Angelina Drahi, chairperson of the Patrick and Lina Drahi Foundation said that this historic project “will enhance Israel’s position as an international arena player and inspire youth around the globe.”
“The Drahi Foundation aims to promote innovation and entrepreneurship, alongside science education, to position Israel as an international powerhouse in those fields. The Foundation’s focus in this project will be the invaluable educational aspect. We are proud of this partnership, which is taking place alongside other projects of the Foundation for the establishment of leading academic innovation centers in Israel and globally,” added Drahi in a statement.
Sign up for our free weekly newsletterSubscribe
Drahi will serve on the board of directors alongside Amalia Zarka, general manager of the Patrick & Lina Drahi Foundation, Frank Malul, CEO of i24news, and Tal Granot-Goldstein, CEO of HOT Group, both backed by Drahi, Aviad Eyal, managing partner of Entrée Capital and the representative of the Moshal Space Foundation, and Dafna Jackson, CEO of the Kahn family office. This will join existing board members including Professor Isaac Ben-Israel, chairman of the Israeli Space Agency and the National Council for Research and Development, Avi Hasson, former chief scientist at the Israeli Ministry of Economy, and Arie Halsband, a leading entrepreneur in aviation and aerospace.
“I am grateful to our dear donors, who believe in the power of the ‘Beresheet 2’ extraordinary mission to inspire a whole generation of students and dreamers, for their confidence in the ability of SpaceIL to realize this challenging mission, which will place Israel at the front row of global deep-space technology,” said SpaceIL CEO Shimon Sarid.
The genesis of Beresheet
Beresheet was initially conceived in 2011 as part of a dream by three young engineers – Damari, Yariv Bash, and Yonatan Winetraub – to take part in the Google Lunar XPrize competition, an international contest that challenged the world’s engineers to create and send the first private lander to the moon. The three founded SpaceIL, a non-profit organization, which partnered with Israel’s Aerospace Industries (IAI) to design and build the spacecraft.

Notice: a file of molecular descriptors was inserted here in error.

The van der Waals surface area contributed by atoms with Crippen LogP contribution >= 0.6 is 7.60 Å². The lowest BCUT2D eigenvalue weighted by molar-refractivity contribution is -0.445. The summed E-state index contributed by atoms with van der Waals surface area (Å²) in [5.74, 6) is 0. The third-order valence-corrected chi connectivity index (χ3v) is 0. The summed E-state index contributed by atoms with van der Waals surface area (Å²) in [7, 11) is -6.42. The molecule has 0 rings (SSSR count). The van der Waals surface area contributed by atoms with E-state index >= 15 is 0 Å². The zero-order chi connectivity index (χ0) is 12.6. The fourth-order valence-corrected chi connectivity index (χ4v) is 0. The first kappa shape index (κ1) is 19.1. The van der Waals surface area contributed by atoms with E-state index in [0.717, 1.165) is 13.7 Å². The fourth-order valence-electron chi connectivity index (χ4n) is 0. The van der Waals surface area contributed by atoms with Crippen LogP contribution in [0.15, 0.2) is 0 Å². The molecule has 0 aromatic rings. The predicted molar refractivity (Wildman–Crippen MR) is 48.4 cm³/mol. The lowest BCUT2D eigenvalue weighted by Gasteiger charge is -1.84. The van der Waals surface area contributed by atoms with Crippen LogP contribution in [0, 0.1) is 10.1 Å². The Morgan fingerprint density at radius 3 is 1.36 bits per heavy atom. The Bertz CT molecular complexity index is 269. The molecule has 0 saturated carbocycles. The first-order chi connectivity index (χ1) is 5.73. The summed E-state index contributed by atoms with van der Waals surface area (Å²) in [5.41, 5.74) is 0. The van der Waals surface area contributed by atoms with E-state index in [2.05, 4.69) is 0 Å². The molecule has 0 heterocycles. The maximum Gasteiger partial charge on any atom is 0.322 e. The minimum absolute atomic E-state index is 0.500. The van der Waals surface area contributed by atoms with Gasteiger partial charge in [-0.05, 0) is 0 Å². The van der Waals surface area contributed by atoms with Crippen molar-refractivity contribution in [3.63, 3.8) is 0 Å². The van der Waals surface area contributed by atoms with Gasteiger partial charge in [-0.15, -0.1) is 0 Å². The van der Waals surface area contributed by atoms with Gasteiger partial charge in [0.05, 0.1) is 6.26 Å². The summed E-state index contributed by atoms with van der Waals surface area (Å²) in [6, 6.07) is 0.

And although the contest ended on March 31, 2018 and the $20 million prize went unclaimed, SpaceIL decided to push forth and launch a lander that came to be known as Beresheet.
The spacecraft was launched successfully on February 22, 2019 riding piggyback on a SpaceX Falcon 9 rocket. It orbited the Earth and then the moon, traveling 6.5 million km before attempting its doomed landing. Initial data suggested that at just mere meters from the lunar surface, a technical glitch triggered a chain of events that caused the main engine of the spacecraft to malfunction, making it impossible to stop Beresheet’s velocity.
Beresheet overcame the issue by restarting the engine, but it was too late and the spacecraft crashed into the moon.
XPrize awarded SpaceIL with the first Moonshot Award of $1 million in October 2019. Just a few months prior, Texas aerospace company Firefly Aerospace said that Beresheet’s innovative design and tech would serve as the basis for future lunar missions, signing an Intellectual Property and Engineering Support agreement with IAI.
Firefly is set to build upon the Beresheet endeavor and create a new lunar lander based on the Israeli spacecraft’s blueprints as part of a NASA program to deliver science payloads to the surface of the moon. Firefly was one of nine companies selected by NASA to participate in the Commercial Lunar Payload Services (CLPS).